Experts take to panel to discuss both public, juried top 20
With ArtPrize into its final lap, the discussions are starting to heat up. Serving to foster dialog about the importance of art and culture and the impact that an event as unique as ArtPrize can have on a local community, “Why These Finalists” provided a panel of arts experts to look at the work selected by both jurors and the public in the 3D and Time-Based categories.
As it is each year, the announcement of the top selections is both exciting and disappointing. Because ArtPrize is modeled on a democratically, pedestrian friendly perspective, tensions can often divide the art camps. Typically this manifests itself in a duality: the educated and professional artists versus the average viewer with little to no appreciation for genre or historical significance. This binary nature is nothing new, but rarely does dividing by opposing camps do any justice to the conversation about art. In fact, the reality of the situation is much more a gradation of particular expertise, experience, curiosity and novice appreciation.
The juried top 20 was introduced last year to hold this tension in balance. Yet the paneled discussion is inherently slanted towards perpetuating this dichotomy, and the present format begs the question, was there really a discourse, and who was it between?
The evening saw a packed room in attendance, aired live by Wood TV 8 and moderated by ArtPrize’s Kevin Buist. The panelists consisted of Scott Stulen, Curator of Audience Experience and Performance at the Indianapolis Museum of Art, Miranda Lash from the Speed Art Museum in Louisville, Kentucky and Paddy Johnson, art critic, founder and editor of Art F City, based in New York.
The conversation was a balance of tactful criticism and blunt opinion, often evoking a humorous tone with audience reciprocation. For instance Color Out the Darkness by Carol Roeda was unanimously disliked by all three panelists to laughs among the crowd. Johnson’s response to Engulfed in Glasswas simply “It’s a bad piece. It’s a sunset which is so ubiquitous.”
Always Nowhere, exhibited at the GRAM, did not impress. Johnson considered the piece too generic.
“I thought this piece was fairly mundane and boring,” says Stulen.
Peralux was another letdown, with Stulen referring to it as a technology “trap,” suggesting that the artists could have done more with the content. Johnson used the term “techno fetishism” and likened it to a “techno cave.”
On the whole, the critics’ reviews leaned slightly towards the unsatisfactory. However there were moments of excitement and praise from the panelists.
Urban Tumbleweed, notably a public vote selection, evoked an enthusiasm from the experts. The video piece is accompanied by a video that makes the piece work as a whole. The sounds produced by the tumbleweed as it rolls across lawn and asphalt, down stairs and hills is linear in the way in which it carries the story along. Because of this the tumbleweed takes on an anthropomorphic character, giving it a personality. This piece is representative of an idea, something both antiquated and futuristic. The teetering of these temporalities hold tension effortlessly in a zen-like meditation. There is no meaning conveyed with this piece. And yet meaning abounds and it is a device that allows the self to transcend the normal and enter into the subconscious- revealing a self awareness and identity. This may be at the same time both the most accessible and most difficult piece to approach.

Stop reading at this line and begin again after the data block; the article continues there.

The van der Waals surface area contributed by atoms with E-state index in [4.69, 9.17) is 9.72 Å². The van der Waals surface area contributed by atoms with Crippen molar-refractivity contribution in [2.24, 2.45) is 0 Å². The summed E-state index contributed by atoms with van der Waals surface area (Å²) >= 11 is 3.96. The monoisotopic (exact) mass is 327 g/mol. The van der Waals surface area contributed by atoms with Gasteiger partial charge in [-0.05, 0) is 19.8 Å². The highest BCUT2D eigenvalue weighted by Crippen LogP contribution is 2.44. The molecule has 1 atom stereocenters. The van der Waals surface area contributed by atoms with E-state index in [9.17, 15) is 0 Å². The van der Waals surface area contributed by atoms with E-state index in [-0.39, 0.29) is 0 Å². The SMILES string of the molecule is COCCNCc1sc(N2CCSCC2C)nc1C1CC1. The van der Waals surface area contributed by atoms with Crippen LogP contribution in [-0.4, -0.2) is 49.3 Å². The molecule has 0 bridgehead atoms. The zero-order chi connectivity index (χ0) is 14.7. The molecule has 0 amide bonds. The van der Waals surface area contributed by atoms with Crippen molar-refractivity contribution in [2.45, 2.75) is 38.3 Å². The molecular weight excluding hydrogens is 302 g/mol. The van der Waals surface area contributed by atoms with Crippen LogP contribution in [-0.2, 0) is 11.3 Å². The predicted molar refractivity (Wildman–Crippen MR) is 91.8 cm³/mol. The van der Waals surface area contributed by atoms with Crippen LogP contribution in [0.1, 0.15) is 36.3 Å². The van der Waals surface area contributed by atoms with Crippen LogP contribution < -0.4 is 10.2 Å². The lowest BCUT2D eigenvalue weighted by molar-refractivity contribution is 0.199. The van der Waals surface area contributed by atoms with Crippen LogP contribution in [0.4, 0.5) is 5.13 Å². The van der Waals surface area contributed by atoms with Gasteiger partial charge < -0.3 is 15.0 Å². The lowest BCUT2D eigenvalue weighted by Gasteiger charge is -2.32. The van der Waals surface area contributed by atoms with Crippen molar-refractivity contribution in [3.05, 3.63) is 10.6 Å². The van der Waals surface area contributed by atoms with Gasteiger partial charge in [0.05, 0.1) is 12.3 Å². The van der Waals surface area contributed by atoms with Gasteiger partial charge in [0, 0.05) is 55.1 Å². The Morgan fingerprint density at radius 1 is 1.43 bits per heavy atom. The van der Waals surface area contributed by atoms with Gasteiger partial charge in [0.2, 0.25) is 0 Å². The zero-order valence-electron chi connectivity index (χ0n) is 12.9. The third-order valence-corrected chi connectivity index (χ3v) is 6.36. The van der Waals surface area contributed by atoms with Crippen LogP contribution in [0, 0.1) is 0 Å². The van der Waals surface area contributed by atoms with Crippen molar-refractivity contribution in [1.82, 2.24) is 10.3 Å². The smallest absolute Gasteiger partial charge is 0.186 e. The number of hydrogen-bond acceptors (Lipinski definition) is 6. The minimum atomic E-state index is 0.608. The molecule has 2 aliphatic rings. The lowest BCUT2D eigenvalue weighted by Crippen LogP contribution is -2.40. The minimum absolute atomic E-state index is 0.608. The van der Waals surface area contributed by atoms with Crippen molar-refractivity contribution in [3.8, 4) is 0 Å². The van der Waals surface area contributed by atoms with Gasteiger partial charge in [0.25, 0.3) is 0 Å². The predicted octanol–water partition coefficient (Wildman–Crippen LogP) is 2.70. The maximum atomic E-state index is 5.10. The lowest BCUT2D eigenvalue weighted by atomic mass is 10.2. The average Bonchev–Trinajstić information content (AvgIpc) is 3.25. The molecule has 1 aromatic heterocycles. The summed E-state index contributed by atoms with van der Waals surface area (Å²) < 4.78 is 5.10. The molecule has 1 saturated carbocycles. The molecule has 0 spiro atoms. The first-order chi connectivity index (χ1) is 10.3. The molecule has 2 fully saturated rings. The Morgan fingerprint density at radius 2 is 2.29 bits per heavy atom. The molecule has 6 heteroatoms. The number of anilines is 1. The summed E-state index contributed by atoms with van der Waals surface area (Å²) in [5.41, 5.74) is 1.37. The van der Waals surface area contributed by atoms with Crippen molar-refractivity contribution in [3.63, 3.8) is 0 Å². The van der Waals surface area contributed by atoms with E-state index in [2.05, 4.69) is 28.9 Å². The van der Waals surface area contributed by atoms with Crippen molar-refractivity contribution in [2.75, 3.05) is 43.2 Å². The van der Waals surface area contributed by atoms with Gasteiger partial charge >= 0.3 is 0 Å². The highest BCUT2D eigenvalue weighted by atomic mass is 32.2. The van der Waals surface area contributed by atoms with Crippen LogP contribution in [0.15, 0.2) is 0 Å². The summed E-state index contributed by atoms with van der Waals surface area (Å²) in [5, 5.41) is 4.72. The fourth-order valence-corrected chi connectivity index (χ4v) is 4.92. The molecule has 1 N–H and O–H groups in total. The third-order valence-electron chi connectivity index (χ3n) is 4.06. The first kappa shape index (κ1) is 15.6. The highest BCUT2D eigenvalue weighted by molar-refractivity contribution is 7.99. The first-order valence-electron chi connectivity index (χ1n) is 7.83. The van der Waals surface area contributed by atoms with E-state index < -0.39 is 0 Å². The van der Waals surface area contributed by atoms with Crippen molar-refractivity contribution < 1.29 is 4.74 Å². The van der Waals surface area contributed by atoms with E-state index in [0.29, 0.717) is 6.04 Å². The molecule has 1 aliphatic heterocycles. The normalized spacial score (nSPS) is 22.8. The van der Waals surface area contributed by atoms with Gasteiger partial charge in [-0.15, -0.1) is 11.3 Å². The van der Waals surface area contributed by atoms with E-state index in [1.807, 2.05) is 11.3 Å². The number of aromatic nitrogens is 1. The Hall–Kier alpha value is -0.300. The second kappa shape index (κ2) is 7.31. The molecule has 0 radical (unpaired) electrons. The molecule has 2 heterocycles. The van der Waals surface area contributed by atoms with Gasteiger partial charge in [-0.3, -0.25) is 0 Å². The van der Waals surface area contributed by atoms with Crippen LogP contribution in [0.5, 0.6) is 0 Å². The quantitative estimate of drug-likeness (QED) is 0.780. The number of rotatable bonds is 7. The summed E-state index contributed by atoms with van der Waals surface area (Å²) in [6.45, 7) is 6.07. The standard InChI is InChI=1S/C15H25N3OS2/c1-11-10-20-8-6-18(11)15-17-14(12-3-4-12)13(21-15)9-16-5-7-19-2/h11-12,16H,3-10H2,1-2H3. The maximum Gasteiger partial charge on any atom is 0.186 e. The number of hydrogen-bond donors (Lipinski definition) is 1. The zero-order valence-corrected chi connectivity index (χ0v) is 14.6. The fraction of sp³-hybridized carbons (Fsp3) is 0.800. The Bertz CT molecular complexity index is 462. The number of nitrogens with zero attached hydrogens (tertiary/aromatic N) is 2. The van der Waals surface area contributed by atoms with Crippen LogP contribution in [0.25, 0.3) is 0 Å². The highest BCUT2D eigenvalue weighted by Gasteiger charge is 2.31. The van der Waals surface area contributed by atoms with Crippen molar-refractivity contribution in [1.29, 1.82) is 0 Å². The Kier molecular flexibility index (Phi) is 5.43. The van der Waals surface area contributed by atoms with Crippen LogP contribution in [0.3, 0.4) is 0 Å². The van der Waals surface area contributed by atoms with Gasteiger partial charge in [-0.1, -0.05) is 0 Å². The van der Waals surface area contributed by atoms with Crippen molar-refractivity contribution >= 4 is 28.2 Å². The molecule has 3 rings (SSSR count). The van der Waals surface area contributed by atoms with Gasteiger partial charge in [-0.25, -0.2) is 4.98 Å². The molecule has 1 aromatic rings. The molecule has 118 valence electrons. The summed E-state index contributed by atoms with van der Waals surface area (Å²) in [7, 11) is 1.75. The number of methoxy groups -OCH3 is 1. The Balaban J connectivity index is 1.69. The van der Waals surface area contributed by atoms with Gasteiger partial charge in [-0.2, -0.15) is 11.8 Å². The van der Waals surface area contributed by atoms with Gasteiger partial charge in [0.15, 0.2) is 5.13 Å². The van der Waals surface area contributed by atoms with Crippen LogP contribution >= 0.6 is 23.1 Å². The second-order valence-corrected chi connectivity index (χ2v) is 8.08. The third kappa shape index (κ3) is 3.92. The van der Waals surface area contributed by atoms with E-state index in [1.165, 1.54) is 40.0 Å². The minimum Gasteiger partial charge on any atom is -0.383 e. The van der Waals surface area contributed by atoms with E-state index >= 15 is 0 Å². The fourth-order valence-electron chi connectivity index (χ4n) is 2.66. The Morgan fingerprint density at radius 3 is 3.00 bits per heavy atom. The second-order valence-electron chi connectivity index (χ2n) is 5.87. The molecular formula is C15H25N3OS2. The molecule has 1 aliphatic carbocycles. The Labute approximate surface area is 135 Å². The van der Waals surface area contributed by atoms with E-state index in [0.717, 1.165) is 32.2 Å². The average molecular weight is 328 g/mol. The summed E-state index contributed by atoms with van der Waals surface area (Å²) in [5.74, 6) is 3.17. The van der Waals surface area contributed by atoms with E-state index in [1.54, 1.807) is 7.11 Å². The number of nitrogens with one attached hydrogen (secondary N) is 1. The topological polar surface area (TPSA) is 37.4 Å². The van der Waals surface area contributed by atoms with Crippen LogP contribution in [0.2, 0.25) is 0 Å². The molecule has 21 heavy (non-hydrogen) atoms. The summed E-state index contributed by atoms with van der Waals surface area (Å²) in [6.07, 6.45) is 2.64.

“This is one of those really fun gems,” says Stulen.
According to Johnson, this was her favorite piece from ArtPrize ever, explaining that along with the sculpture itself, she feels the movie is well produced, deftly combining short comical shots, like the one of a man chasing after the sculpture as if it’s gotten away, and long meditative sections as we watch the piece roll down a hill.
Another favorite was ArtPrize! The Musical by Super Happy Funtime Burlesque.
“I loved it. I thought it was hysterical,” ,” says Lash. “It was pretty ruthless.”
Stulen though the musical was a well written, with catchy music. But his appreciation went beyond its entertainment value.
“It’s a really fascinating conceptual piece,” he says.
Whether you’re an art professional or a person who rarely steps foot in an art museum, talking about art is an important conversation.
Art is an idea. Though art is material, it also has an important incorporeal facet to it that frees it from the parameters of doctrine, allowing for a free flow of interpretation and subjective ambiguity.
The idea of art transcends the material, and we are fascinated and excited, repulsed or bored by our encounter with art. But it is that encounter- that bridges the material with the immaterial. A dialog about art is always a bridge between the two, and at the same time and endless chasm. We ask why. Art provokes us to answer some of the most fundamental question about our existence.
We ask, “what does it mean?”
That search for meaning takes the thought process beyond the tangible into the metaphysical, the temporal to eternal and the creative spirit is nursed on such musings.
Art reciprocates. It requires a viewer to receive what message it seeks to transmit. And upon reception the mind is ignited, and the first sparks of creation are engaged. Creation of emotion, identity, dismissal or opinion are the result when we are willing to engage with art.
This is the tune that the panelists played to. Often we agree, often we don’t.
And the conversation continues.